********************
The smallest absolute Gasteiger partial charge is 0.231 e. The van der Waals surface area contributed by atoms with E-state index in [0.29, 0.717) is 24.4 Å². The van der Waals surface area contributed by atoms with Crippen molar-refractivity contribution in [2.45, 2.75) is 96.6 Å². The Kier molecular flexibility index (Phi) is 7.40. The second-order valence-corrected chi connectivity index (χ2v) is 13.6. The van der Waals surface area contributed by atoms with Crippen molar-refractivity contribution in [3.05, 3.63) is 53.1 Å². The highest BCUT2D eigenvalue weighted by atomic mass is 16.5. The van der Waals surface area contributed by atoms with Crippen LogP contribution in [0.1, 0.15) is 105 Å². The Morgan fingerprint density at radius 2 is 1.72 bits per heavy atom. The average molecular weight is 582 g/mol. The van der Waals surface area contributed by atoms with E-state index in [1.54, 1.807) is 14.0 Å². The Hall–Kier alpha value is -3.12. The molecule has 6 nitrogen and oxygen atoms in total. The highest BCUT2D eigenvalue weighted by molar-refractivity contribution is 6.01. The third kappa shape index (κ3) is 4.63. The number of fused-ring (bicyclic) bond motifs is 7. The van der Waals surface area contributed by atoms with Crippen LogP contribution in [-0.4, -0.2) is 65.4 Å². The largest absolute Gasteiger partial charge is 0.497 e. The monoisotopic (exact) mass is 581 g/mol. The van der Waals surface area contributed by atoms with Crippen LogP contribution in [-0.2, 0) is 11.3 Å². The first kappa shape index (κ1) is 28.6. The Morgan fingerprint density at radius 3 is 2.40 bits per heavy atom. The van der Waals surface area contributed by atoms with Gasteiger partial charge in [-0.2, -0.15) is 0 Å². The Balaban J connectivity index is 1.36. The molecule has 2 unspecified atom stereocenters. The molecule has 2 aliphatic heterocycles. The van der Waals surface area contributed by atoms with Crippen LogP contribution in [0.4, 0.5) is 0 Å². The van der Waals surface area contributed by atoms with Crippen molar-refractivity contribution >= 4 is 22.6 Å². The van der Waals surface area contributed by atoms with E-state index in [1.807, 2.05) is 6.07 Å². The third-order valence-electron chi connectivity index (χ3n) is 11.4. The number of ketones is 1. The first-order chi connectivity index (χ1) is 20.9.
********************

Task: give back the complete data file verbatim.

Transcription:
The smallest absolute Gasteiger partial charge is 0.231 e. The van der Waals surface area contributed by atoms with E-state index in [0.29, 0.717) is 24.4 Å². The van der Waals surface area contributed by atoms with Crippen molar-refractivity contribution in [2.45, 2.75) is 96.6 Å². The Kier molecular flexibility index (Phi) is 7.40. The second-order valence-corrected chi connectivity index (χ2v) is 13.6. The van der Waals surface area contributed by atoms with Crippen molar-refractivity contribution in [3.05, 3.63) is 53.1 Å². The highest BCUT2D eigenvalue weighted by atomic mass is 16.5. The van der Waals surface area contributed by atoms with Crippen LogP contribution in [0.1, 0.15) is 105 Å². The Morgan fingerprint density at radius 2 is 1.72 bits per heavy atom. The average molecular weight is 582 g/mol. The van der Waals surface area contributed by atoms with E-state index in [1.54, 1.807) is 14.0 Å². The Hall–Kier alpha value is -3.12. The molecule has 6 nitrogen and oxygen atoms in total. The highest BCUT2D eigenvalue weighted by molar-refractivity contribution is 6.01. The third kappa shape index (κ3) is 4.63. The number of fused-ring (bicyclic) bond motifs is 7. The van der Waals surface area contributed by atoms with Crippen LogP contribution in [-0.4, -0.2) is 65.4 Å². The largest absolute Gasteiger partial charge is 0.497 e. The monoisotopic (exact) mass is 581 g/mol. The van der Waals surface area contributed by atoms with Crippen LogP contribution in [-0.2, 0) is 11.3 Å². The first kappa shape index (κ1) is 28.6. The Morgan fingerprint density at radius 3 is 2.40 bits per heavy atom. The van der Waals surface area contributed by atoms with Gasteiger partial charge in [-0.2, -0.15) is 0 Å². The Balaban J connectivity index is 1.36. The molecule has 2 unspecified atom stereocenters. The molecule has 2 aliphatic heterocycles. The van der Waals surface area contributed by atoms with Crippen LogP contribution in [0.4, 0.5) is 0 Å². The van der Waals surface area contributed by atoms with Crippen molar-refractivity contribution >= 4 is 22.6 Å². The van der Waals surface area contributed by atoms with E-state index in [1.807, 2.05) is 6.07 Å². The third-order valence-electron chi connectivity index (χ3n) is 11.4. The number of ketones is 1. The first-order chi connectivity index (χ1) is 20.9.